You asked "best" not easiest.  Perhaps best and easiest are the same thing.  I was in your shoes a couple years ago.  A Bridgeport was the answer for me.  Bridgeports are plentiful in SE PA.  Not sure about WA state.  Plentiful means you can buy one for as little as $500 - which is what mine cost.  It's a mid-50s' M-Head.  A 60s and beyond J-Head will be $800 at least.  I run mine with a $125 Variable Frequency Drive - necessary because Bridgeports want 3 Phase power.  Living in the sticks means single phase only.

Ray


His exact quote was:
Quoted:
With that said, what is the best milling machine on the market and that an unskilled guy like me can use with ease??

Link Posted: 10/5/2015 11:34:56 AM EDT
[#10]
I knew nothing about milling before I bought a LMS mini mill. But I didn't mind learning.  Always wanted to and figured the 80% game would make learning to mill a little more fun.  It certainly wasn't "easy" to get started.  But with enough time, effort and practice, it is pretty easy to produce a quality lower from an 80%.  

If a mill is the route you choose, buy the biggest you have room for.  It's a lot easier to do a small job on a big mill.  It's not always possible to do a big job on a small mill.  Many of the smaller mini mills barely have enough travel to complete a lower indexing from the front take down pin.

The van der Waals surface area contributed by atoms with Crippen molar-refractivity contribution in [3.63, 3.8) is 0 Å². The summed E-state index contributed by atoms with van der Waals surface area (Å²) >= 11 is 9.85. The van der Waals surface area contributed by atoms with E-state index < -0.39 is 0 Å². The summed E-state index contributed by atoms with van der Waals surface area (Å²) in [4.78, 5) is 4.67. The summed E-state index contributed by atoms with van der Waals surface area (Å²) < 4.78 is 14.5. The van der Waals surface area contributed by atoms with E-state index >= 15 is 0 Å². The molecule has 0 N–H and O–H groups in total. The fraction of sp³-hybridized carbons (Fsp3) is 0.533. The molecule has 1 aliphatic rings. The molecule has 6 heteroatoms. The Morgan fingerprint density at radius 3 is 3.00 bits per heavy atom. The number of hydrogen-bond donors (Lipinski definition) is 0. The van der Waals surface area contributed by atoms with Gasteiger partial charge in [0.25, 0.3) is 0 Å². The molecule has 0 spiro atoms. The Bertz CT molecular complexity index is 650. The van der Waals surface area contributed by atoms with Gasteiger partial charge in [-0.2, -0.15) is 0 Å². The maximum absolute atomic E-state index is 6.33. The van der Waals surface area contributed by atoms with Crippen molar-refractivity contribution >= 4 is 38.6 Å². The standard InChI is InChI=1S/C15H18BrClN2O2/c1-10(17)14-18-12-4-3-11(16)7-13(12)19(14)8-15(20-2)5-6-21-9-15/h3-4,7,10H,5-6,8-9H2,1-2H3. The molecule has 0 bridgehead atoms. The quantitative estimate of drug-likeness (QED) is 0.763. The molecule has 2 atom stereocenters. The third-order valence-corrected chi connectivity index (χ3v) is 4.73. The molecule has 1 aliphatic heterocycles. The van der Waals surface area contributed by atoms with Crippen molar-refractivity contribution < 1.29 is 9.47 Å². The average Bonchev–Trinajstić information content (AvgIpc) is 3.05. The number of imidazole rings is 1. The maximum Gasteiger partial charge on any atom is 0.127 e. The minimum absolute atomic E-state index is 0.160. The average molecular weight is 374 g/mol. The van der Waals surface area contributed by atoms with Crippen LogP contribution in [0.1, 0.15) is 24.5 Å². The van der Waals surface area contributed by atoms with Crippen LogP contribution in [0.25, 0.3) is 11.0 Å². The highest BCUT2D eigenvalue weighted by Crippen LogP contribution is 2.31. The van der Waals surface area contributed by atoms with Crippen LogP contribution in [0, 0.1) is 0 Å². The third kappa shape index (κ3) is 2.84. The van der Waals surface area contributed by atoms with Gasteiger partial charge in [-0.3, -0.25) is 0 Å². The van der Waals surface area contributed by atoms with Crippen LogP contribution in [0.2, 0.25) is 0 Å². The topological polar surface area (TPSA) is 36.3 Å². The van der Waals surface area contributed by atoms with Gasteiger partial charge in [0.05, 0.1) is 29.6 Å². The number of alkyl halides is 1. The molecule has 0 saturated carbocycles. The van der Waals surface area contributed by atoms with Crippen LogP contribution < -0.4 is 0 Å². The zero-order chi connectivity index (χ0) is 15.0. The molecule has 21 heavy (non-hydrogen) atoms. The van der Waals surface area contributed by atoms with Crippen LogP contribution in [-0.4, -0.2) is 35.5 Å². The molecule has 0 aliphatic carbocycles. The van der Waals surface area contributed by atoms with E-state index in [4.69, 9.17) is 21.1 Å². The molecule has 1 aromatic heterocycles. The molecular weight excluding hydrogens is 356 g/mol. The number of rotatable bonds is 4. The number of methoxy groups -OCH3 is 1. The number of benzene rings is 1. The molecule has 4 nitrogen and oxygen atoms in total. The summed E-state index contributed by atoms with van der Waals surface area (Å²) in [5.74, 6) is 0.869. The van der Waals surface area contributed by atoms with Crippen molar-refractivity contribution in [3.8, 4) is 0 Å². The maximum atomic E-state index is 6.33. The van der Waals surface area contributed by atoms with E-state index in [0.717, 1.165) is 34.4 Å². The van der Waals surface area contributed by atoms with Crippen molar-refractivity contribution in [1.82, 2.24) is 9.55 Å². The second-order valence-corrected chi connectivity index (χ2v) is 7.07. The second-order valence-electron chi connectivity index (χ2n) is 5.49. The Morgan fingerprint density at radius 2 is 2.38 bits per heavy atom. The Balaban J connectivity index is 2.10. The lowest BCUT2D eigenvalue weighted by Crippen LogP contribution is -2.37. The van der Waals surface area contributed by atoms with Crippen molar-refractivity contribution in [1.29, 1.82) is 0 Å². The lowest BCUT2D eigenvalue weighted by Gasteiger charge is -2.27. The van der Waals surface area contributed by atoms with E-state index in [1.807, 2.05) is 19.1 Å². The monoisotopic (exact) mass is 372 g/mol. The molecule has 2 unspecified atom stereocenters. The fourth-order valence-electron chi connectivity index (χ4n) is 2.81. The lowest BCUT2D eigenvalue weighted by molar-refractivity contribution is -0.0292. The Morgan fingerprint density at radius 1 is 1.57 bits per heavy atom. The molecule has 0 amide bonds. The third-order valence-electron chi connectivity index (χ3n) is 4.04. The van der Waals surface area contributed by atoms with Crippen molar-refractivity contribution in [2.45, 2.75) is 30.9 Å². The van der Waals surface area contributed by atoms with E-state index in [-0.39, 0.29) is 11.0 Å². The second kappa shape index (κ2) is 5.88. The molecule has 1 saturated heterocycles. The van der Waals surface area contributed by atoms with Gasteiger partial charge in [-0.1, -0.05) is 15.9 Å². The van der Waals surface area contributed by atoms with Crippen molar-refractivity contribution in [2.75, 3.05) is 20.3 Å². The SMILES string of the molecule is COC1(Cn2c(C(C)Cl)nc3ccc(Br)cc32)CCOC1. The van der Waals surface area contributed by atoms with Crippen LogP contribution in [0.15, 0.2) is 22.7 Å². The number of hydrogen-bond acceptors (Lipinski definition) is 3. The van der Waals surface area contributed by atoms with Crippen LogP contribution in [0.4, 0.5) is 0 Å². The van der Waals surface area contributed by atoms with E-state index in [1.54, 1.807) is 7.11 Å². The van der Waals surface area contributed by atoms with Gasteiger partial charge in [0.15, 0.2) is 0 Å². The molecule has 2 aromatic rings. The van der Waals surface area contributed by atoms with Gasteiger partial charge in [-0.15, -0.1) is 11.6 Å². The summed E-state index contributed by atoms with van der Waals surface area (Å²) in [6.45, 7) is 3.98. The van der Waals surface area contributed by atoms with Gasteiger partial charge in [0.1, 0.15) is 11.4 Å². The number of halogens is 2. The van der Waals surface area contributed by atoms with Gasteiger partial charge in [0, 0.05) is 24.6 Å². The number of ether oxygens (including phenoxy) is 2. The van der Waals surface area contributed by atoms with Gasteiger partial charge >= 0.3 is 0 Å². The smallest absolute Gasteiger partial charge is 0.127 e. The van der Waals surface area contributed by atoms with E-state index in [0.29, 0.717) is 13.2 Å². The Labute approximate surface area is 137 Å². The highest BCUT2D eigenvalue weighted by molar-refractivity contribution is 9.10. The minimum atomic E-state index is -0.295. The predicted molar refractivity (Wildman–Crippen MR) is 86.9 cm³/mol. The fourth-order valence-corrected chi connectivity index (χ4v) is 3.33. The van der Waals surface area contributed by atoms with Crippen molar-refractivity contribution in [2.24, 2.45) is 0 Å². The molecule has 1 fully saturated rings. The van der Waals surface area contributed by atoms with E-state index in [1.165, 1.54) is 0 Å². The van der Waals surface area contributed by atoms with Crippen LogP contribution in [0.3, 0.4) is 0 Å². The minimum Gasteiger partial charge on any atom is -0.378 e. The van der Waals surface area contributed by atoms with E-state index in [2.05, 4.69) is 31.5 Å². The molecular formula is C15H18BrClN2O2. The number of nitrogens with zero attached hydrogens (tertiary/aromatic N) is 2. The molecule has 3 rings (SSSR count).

Link Posted: 10/5/2015 11:49:55 AM EDT
[#11]
Sieg X2D on sale through littlemachineshop.com. $1000 will get you the mill, starter set and some other stuff you may never need but once!



combine that with an 80% jig and you can't go wrong.









Link Posted: 10/5/2015 2:58:15 PM EDT
[#12]
For those of you who mentioned the "Ghost Gunner", I've yet to see ANYONE post here that they have or have actually seen one.  
Link Posted: 10/5/2015 3:24:15 PM EDT
[#13]
Discussion ForumsJump to Quoted PostQuote History